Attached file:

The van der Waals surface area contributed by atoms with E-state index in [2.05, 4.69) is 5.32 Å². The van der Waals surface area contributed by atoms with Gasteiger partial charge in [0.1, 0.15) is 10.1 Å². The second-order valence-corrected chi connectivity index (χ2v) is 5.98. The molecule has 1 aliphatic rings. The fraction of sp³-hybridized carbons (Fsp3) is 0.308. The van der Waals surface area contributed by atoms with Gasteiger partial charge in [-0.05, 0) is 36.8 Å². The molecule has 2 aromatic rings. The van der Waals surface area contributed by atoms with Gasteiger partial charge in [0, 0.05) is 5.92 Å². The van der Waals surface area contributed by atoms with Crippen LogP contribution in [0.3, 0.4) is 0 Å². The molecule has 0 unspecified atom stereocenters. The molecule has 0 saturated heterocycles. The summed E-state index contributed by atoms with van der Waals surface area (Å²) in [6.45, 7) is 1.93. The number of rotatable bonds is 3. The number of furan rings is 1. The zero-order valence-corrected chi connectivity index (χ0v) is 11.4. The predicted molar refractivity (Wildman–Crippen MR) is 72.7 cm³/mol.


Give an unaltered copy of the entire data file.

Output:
The van der Waals surface area contributed by atoms with E-state index in [2.05, 4.69) is 5.32 Å². The van der Waals surface area contributed by atoms with Gasteiger partial charge in [0.1, 0.15) is 10.1 Å². The second-order valence-corrected chi connectivity index (χ2v) is 5.98. The molecule has 1 aliphatic rings. The fraction of sp³-hybridized carbons (Fsp3) is 0.308. The van der Waals surface area contributed by atoms with Gasteiger partial charge in [-0.05, 0) is 36.8 Å². The molecule has 2 aromatic rings. The van der Waals surface area contributed by atoms with Gasteiger partial charge in [0, 0.05) is 5.92 Å². The van der Waals surface area contributed by atoms with Crippen LogP contribution in [0.3, 0.4) is 0 Å². The molecule has 0 unspecified atom stereocenters. The molecule has 0 saturated heterocycles. The summed E-state index contributed by atoms with van der Waals surface area (Å²) in [6.45, 7) is 1.93. The number of rotatable bonds is 3. The number of furan rings is 1. The zero-order valence-corrected chi connectivity index (χ0v) is 11.4. The predicted molar refractivity (Wildman–Crippen MR) is 72.7 cm³/mol.